When gestures of the hands, face or body are consciously used to evoke psychological or spiritual attitudes, they are called mudras. Subtle qualities, such as unity and limitlessness which cannot easily be expressed within the confines of language, find full expression through the use of mudras. In Shamanism (one of the earliest forms of spirituality) sound, movement, and gestures of the hands, face and body are used to invoke the deeper sacred energies of the universe. The shaman transmits these energies through rituals that include the use of gestures to support health, healing and spiritual connection. Various forms of Shamanism are found around the globe, but in India, the impulse to unite with the sacred source of creation evolved into an in-depth science, with the practice of mudras as one of its main expressions.

The rishis, the great sages of ancient India, explored states of deep spiritual union through meditation. Mudras arose naturally as an expression of these meditative states. They were then employed to call forth these meditative experiences, thereby allowing the experiences to be shared with their initiated disciples. The ultimate wisdom revealed during the meditative experiences of the ancient seers is one of unity beyond all dualities. The journey toward unity encompasses a wide range of spiritual qualities, such as discernment, limitlessness, wholeness and compassion. Mudras are vehicles to awaken these individual qualities, leading us toward a global vision of unity.

Each of the deities within Indian art and sculpture embodies a specific spiritual quality. Many of these deities are depicted holding mudras that reflect and communicate these qualities. The many statues and images showing the deities holding mudras highlights their important role within the development of spirituality on the Indian subcontinent. Among the oldest of these images are statues and paintings of the Buddha from approximately 2,000 years ago in the Ellora and Ajanta caves in India.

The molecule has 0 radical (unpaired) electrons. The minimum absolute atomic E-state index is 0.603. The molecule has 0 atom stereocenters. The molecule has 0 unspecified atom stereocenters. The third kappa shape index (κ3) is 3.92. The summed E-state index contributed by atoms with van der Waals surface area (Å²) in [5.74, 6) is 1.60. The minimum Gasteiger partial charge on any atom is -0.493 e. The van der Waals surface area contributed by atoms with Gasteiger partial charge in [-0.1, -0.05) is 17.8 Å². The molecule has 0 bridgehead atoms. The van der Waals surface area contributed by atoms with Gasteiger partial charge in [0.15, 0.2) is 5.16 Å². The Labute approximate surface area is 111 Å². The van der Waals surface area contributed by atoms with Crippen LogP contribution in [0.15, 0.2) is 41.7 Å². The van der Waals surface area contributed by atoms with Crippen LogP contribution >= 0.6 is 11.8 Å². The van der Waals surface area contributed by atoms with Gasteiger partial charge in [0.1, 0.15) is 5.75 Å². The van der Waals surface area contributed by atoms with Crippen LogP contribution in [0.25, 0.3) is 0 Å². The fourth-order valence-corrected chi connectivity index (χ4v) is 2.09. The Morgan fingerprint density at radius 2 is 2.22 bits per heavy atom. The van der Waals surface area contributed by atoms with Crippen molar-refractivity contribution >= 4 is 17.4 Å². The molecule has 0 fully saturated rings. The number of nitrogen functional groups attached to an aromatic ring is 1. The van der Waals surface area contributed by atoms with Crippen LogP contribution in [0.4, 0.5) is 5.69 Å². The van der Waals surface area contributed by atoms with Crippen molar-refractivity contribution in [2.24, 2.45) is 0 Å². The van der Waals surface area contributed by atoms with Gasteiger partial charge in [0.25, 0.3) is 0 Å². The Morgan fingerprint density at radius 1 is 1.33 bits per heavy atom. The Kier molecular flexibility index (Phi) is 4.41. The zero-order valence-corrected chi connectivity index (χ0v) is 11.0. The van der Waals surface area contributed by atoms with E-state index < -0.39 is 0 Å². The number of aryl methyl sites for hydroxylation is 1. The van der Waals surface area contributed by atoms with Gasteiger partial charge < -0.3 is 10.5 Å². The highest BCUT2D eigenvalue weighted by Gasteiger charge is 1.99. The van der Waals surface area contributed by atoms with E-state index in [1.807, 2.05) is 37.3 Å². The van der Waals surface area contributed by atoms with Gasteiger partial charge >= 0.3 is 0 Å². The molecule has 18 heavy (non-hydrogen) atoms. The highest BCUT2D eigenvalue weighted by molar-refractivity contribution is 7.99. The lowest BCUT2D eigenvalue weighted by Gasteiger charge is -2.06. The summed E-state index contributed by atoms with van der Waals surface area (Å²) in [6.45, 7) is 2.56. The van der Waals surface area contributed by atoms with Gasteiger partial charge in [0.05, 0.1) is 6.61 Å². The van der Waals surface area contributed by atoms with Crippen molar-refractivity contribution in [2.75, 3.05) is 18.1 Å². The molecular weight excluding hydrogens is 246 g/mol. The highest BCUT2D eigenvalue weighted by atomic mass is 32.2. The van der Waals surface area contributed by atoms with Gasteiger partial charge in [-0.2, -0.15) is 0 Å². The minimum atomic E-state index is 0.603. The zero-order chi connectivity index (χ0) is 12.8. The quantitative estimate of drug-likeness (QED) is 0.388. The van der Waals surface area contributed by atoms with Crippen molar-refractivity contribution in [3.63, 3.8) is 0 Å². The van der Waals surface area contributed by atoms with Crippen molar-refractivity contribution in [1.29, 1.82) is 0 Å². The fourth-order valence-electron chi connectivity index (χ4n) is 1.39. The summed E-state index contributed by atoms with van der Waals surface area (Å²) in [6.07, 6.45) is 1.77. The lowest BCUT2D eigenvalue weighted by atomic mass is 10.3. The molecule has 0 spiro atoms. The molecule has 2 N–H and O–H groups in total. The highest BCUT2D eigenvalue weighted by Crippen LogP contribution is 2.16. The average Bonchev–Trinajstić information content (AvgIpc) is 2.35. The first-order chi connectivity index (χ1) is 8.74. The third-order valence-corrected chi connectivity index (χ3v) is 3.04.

During the period of Tantra in India, ranging from the fifth to the fifteenth centuries, the use of mudras evolved into the fully developed form we know today. In Tantra, the body is seen as a sacred sanctuary of spirit, a microcosm of the Divine. The transformation of the physical body into a temple of spirit occurs through the performance of elaborate rituals that make use of sacred sounds called mantras, sacred geometrical forms called yantras, and the extensive use of mudras.

Beginning in the eleventh century, the body-oriented approach of Tantra gave birth to the science of Hatha Yoga. This approach to Yoga uses the physical body as a primary vehicle for spiritual development, leading to liberation. The texts of the Hatha Yoga tradition outline the practices of Yoga within a framework of stages or limbs, which include mudra. The importance given to mudras within these texts is highlighted in numerous sutras, including the following from the seventeenth century Hatha Yoga text, the Gheranda Samhita (sutra 100):

“What more shall I tell thee? There is nothing in this world like mudras for giving quick success (along the spiritual path).”

The importance given to mudras in iconography, Tantric ritual, and the texts of Hatha Yoga demonstrates the key role they have played within the overall evolution of Indian spirituality.

Discover more in the Mudra Book!